H.R. 2357 (112th): Fighting Fraud in Transportation Act of 2011

Introduced:
Jun 24, 2011 (112th Congress, 2011–2013)
Status:
Died (Referred to Committee)
Sponsor
Frank Guinta
Representative for New Hampshire's 1st congressional district
Party
Republican
Text
Read Text »
Last Updated
Jun 24, 2011
Length
17 pages
 
Status

This bill was introduced on June 24, 2011, in a previous session of Congress, but was not enacted.

Progress
Introduced Jun 24, 2011
Referred to Committee Jun 24, 2011
 
Full Title

To amend section 139 of title 49, United States Code, to increase the effectiveness of Federal oversight of motor carriers, and for other purposes.

Summary

No summaries available.

Cosponsors
13 cosponsors (8R, 5D) (show)
Committees

House Transportation and Infrastructure

Highways and Transit

The committee chair determines whether a bill will move past the committee stage.

 
Primary Source

THOMAS.gov (The Library of Congress)

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Citation

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Notes

H.R. stands for House of Representatives bill.

A bill must be passed by both the House and Senate in identical form and then be signed by the president to become law.

The bill’s title was written by its sponsor.

GovTrack’s Bill Summary

We don’t have a summary available yet.

Library of Congress Summary

The summary below was written by the Congressional Research Service, which is a nonpartisan division of the Library of Congress.


6/24/2011--Introduced.
Fighting Fraud in Transportation Act of 2011 - Directs the Administrator of the Federal Motor Carrier Safety Administration (FMCSA) to establish procedures to screen annually its list of registered motor carriers, brokers, and freight forwarders to:
(1) ensure the list accurately reflects only those entities with currently active operating authority; and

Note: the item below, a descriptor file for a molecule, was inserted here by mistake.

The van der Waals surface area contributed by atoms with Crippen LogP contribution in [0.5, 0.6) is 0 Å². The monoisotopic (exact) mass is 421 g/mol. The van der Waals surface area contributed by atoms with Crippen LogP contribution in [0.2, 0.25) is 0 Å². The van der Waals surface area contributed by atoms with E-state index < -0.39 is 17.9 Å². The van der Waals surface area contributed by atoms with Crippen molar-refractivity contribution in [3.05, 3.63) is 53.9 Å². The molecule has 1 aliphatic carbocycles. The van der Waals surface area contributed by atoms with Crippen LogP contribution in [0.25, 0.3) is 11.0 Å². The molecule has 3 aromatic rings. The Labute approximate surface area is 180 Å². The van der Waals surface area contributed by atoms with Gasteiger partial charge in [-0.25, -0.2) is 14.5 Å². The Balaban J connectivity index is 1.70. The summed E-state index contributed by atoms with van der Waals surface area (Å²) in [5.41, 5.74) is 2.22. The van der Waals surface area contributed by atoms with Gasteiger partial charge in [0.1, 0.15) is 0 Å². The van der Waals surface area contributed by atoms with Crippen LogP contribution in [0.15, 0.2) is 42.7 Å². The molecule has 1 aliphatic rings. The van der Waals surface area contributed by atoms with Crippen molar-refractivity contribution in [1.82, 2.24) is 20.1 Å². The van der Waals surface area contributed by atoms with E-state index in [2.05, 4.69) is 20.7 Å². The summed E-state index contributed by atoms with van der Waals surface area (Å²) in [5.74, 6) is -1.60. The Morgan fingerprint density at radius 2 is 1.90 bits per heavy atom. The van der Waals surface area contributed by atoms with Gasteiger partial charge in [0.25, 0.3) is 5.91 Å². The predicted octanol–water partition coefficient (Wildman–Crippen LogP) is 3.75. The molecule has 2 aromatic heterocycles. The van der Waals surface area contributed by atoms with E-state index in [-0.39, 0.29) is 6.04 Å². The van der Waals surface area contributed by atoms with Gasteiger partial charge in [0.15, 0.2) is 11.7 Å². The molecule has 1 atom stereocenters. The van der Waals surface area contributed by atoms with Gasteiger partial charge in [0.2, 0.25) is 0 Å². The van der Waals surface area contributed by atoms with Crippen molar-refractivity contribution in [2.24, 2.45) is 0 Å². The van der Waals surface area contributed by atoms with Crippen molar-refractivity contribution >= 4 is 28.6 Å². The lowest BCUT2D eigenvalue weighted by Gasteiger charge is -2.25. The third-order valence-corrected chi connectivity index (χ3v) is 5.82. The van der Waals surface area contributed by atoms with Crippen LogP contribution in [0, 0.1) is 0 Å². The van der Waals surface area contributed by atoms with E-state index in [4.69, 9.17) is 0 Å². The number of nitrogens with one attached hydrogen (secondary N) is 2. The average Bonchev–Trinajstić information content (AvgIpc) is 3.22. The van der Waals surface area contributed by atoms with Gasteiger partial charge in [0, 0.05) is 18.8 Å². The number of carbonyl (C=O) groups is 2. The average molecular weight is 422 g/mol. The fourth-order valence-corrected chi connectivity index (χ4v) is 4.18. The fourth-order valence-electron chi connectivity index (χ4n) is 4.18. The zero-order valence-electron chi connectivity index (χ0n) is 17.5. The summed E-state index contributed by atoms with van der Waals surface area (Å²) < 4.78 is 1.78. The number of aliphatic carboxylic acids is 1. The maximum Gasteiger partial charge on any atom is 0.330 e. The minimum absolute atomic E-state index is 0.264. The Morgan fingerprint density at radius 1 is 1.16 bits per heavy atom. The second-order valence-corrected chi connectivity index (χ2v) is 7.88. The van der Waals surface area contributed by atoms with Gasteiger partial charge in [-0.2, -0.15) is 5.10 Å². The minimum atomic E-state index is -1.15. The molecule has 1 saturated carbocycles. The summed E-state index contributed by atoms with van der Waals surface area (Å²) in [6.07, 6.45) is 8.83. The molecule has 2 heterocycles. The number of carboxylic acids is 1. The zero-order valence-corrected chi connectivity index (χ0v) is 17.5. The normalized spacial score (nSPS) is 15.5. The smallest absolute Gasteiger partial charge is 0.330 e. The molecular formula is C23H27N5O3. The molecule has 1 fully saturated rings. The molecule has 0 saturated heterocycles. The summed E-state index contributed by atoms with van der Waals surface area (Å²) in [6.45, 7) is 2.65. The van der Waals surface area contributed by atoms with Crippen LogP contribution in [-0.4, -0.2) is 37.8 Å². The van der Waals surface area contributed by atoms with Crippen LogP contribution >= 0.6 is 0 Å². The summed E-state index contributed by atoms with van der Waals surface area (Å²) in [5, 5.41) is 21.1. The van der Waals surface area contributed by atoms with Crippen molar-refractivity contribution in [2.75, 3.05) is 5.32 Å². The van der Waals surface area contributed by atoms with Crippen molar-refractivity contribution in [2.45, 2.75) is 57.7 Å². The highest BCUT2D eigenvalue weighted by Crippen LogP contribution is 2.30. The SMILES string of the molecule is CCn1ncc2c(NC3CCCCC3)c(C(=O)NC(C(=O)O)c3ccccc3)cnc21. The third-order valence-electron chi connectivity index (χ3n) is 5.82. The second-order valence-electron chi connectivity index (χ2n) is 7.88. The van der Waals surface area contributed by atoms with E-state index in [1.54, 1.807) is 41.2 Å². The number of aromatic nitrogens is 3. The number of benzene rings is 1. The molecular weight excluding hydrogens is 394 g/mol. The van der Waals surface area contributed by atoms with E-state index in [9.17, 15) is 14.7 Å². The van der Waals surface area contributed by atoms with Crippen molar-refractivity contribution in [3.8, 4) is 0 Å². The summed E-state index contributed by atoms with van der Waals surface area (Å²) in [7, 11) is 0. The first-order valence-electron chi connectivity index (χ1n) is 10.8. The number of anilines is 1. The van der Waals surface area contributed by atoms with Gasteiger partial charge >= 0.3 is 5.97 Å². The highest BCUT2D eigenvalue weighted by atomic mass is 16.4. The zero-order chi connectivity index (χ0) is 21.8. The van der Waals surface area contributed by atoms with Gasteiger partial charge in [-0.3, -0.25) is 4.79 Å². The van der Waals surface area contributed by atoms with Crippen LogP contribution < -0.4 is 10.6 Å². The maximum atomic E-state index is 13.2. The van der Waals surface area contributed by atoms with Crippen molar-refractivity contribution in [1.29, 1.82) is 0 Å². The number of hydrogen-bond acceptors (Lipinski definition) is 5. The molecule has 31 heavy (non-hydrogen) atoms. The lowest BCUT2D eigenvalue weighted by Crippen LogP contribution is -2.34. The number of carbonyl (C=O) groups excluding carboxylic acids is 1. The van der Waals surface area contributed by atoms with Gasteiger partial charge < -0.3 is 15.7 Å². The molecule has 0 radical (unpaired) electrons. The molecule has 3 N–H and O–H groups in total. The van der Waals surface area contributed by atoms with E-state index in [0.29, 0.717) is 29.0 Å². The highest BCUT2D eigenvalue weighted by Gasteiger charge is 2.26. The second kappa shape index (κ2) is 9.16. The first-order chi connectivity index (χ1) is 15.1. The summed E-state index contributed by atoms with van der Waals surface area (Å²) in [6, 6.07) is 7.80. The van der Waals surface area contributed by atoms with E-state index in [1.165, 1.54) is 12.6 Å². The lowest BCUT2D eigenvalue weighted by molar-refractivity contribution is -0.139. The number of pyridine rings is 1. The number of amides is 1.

(2) show as inactive any motor carriers, brokers, or freight forwarders that are no longer active or in compliance with federal registration and security requirements.
Requires the FMCSA Administrator to issue a distinctive registration number for each activity or service of a person (including motor carrier, freight forwarder, or broker) registered to provide one or more such activities or services. Requires a registrant to specify, in writing, the authority under which it is providing required services for each shipment for which it seeks compensation.
Revises federal motor carrier registration requirements to prohibit a motor carrier from brokering transportation services unless registered as a broker.
Revises and consolidates federal registration and security requirements for freight forwarders and brokers. Prohibits a person from acting as a freight forwarder or broker unless that person: (1) holds a freight forwarder's permit or broker's license issued by the FMCSA; and (2) furnishes a bond, insurance policy, or other type of security from a provider determined by the FMCSA Administrator to be adequate to insure financial responsibility of $100,000.
Prohibits a person acting as a broker (other than a non-vessel-operating common carrier), or an ocean freight forwarder providing brokerage as part of an international through movement involving ocean transportation between the United States and a foreign port, from providing interstate brokerage services unless that person:
(1) is registered under and in compliance with this Act, and
(2) has satisfied financial security requirements.
Prescribes civil penalties for violators of such requirements.

House Republican Conference Summary

The summary below was written by the House Republican Conference, which is the caucus of Republicans in the House of Representatives.


No summary available.

House Democratic Caucus Summary

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